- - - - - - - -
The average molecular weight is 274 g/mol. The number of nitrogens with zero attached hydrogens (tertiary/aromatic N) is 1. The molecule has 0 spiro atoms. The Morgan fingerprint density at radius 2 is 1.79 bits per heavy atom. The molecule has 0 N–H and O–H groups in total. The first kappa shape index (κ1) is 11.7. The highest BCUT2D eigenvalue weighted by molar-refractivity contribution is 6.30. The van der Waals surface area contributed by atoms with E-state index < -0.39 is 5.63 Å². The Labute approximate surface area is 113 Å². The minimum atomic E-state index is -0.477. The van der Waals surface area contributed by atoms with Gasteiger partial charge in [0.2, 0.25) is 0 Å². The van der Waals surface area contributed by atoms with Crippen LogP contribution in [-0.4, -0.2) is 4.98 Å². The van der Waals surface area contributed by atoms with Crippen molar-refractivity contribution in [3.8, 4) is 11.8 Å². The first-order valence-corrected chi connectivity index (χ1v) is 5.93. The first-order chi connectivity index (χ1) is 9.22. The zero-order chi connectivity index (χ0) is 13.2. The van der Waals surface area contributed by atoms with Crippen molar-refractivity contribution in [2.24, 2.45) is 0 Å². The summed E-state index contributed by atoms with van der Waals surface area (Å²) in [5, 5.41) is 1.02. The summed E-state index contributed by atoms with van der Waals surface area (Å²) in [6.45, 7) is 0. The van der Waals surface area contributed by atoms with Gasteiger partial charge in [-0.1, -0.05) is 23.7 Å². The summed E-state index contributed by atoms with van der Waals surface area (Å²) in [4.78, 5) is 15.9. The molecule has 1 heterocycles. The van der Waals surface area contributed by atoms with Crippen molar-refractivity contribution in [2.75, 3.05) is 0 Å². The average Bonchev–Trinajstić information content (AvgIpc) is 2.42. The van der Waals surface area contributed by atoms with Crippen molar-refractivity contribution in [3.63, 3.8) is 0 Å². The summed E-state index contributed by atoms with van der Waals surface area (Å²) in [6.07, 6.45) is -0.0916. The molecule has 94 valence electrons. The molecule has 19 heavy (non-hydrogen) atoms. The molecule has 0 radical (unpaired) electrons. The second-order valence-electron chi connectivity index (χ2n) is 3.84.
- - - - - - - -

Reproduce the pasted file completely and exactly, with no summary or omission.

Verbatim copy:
The average molecular weight is 274 g/mol. The number of nitrogens with zero attached hydrogens (tertiary/aromatic N) is 1. The molecule has 0 spiro atoms. The Morgan fingerprint density at radius 2 is 1.79 bits per heavy atom. The molecule has 0 N–H and O–H groups in total. The first kappa shape index (κ1) is 11.7. The highest BCUT2D eigenvalue weighted by molar-refractivity contribution is 6.30. The van der Waals surface area contributed by atoms with E-state index < -0.39 is 5.63 Å². The Labute approximate surface area is 113 Å². The minimum atomic E-state index is -0.477. The van der Waals surface area contributed by atoms with Gasteiger partial charge in [0.2, 0.25) is 0 Å². The van der Waals surface area contributed by atoms with Crippen LogP contribution in [-0.4, -0.2) is 4.98 Å². The van der Waals surface area contributed by atoms with Crippen molar-refractivity contribution in [3.8, 4) is 11.8 Å². The first-order valence-corrected chi connectivity index (χ1v) is 5.93. The first-order chi connectivity index (χ1) is 9.22. The zero-order chi connectivity index (χ0) is 13.2. The van der Waals surface area contributed by atoms with Crippen molar-refractivity contribution in [2.24, 2.45) is 0 Å². The summed E-state index contributed by atoms with van der Waals surface area (Å²) in [5, 5.41) is 1.02. The summed E-state index contributed by atoms with van der Waals surface area (Å²) in [6.45, 7) is 0. The van der Waals surface area contributed by atoms with Gasteiger partial charge in [-0.1, -0.05) is 23.7 Å². The summed E-state index contributed by atoms with van der Waals surface area (Å²) in [4.78, 5) is 15.9. The molecule has 1 heterocycles. The van der Waals surface area contributed by atoms with Crippen molar-refractivity contribution in [2.75, 3.05) is 0 Å². The average Bonchev–Trinajstić information content (AvgIpc) is 2.42. The van der Waals surface area contributed by atoms with Crippen molar-refractivity contribution in [3.63, 3.8) is 0 Å². The summed E-state index contributed by atoms with van der Waals surface area (Å²) in [6.07, 6.45) is -0.0916. The molecule has 94 valence electrons. The molecule has 19 heavy (non-hydrogen) atoms. The molecule has 0 radical (unpaired) electrons. The second-order valence-electron chi connectivity index (χ2n) is 3.84.